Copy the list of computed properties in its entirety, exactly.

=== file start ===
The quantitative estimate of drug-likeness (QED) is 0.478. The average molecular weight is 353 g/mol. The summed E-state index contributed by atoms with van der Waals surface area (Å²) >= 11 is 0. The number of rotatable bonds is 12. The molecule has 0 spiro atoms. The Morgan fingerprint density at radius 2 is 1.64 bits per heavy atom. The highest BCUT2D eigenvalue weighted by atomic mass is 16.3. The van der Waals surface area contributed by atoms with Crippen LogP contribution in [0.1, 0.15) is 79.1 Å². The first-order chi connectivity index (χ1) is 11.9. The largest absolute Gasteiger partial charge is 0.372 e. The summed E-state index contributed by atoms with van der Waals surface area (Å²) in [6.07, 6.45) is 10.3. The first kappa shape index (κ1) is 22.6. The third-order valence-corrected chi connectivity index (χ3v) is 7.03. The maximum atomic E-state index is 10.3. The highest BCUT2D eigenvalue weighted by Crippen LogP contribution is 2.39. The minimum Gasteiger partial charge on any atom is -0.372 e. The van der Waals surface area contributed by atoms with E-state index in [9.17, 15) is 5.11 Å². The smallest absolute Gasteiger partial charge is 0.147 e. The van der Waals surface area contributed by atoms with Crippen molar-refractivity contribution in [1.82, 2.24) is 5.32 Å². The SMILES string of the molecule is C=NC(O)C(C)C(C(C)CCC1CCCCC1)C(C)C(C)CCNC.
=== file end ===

The quantitative estimate of drug-likeness (QED) is 0.478. The average molecular weight is 353 g/mol. The summed E-state index contributed by atoms with van der Waals surface area (Å²) >= 11 is 0. The number of rotatable bonds is 12. The molecule has 0 spiro atoms. The Morgan fingerprint density at radius 2 is 1.64 bits per heavy atom. The highest BCUT2D eigenvalue weighted by atomic mass is 16.3. The van der Waals surface area contributed by atoms with Crippen LogP contribution in [0.1, 0.15) is 79.1 Å². The first-order chi connectivity index (χ1) is 11.9. The largest absolute Gasteiger partial charge is 0.372 e. The summed E-state index contributed by atoms with van der Waals surface area (Å²) in [6.07, 6.45) is 10.3. The first kappa shape index (κ1) is 22.6. The third-order valence-corrected chi connectivity index (χ3v) is 7.03. The maximum atomic E-state index is 10.3. The highest BCUT2D eigenvalue weighted by Crippen LogP contribution is 2.39. The minimum Gasteiger partial charge on any atom is -0.372 e. The van der Waals surface area contributed by atoms with E-state index in [9.17, 15) is 5.11 Å². The smallest absolute Gasteiger partial charge is 0.147 e. The van der Waals surface area contributed by atoms with Crippen molar-refractivity contribution in [1.82, 2.24) is 5.32 Å². The SMILES string of the molecule is C=NC(O)C(C)C(C(C)CCC1CCCCC1)C(C)C(C)CCNC.